A monthly measure of optimism among small business owners has climbed to near record levels on more upbeat expectations for staffing, sales, and economic conditions.
The National Federation of Independent Business reported its Small Business Optimism Index rose seven-tenths of a point to 107.9 in July. That’s the second-highest reading in the
45-year history of the index and only a tenth of a point below the record high of 108 set in July 1983.
“Small business owners have never been so optimistic for so long, helping to power the second longest expansion in history,” said Bill Dunkelberg, chief economist of the NFIB. “Despite challenges in finding qualified workers to fill a record number of job openings, they’re taking advantage of this economy and pursuing growth.”
Juanita Duggan, president and chief executive officer of the NFIB, agreed. “Small business owners are leading this economy and expressing optimism rivaling the highest levels in history. Expansion continues to be a priority for small businesses, who show no signs of slowing as they anticipate more sales and better business conditions.”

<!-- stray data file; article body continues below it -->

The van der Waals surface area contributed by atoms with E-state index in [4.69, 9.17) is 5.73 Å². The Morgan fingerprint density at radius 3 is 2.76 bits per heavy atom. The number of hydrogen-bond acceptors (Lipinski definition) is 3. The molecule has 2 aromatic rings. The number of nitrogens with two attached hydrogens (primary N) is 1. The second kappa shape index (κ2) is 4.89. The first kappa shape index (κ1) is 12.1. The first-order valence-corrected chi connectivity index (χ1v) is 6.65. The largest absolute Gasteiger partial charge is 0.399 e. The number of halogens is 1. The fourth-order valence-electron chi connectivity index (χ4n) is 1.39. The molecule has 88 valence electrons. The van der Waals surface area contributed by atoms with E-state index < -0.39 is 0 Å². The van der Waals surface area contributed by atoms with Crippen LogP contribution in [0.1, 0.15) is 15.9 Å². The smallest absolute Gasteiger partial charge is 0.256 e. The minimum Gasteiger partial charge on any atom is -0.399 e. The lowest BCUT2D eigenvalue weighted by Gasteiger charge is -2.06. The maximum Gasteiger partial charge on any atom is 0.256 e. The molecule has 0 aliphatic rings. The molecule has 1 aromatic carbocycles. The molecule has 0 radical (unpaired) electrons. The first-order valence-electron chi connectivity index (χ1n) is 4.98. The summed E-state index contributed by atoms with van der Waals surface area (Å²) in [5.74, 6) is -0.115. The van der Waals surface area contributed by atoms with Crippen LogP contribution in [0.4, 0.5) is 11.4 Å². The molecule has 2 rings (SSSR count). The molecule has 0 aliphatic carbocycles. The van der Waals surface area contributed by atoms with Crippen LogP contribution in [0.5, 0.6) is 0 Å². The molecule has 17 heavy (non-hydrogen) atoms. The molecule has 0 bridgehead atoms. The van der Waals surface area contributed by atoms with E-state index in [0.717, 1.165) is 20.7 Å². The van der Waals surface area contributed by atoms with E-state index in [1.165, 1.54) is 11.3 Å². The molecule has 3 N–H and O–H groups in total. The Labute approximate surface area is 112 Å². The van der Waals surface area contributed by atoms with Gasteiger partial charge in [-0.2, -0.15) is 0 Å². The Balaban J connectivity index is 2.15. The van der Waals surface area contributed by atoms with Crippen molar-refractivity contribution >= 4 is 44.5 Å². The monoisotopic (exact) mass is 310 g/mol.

The NFIB bases the index on the results of surveys of members of the small business advocacy group, most of them small business owners. For July, six of 10 components of the index increased, two decreased and two remained unchanged.
A record 23 percent of those who responded to the survey reported plans to increase staffing, up three points from June. A record 37 percent reported unfilled job openings, up a point. At the same time, 23 percent cited the availability of quality workers as their single most important problem, matching the survey high.
A net 29 percent said they expect sales to increase, a gain of three points. Still, a net negative 1 percent of owners reported higher earnings, unchanged from last month.
A net 35 percent said they expect the economy to improve, up two points.
A net 30 percent reported plans to increase capital outlays in coming months, up a point. A net 32 percent said they consider now a good time to expand, an increase of three points.
The proportion of those who plan to increase inventories fell two points to a net 4 percent. At a net negative 3 percent, more owners indicated existing inventories were too high than too low.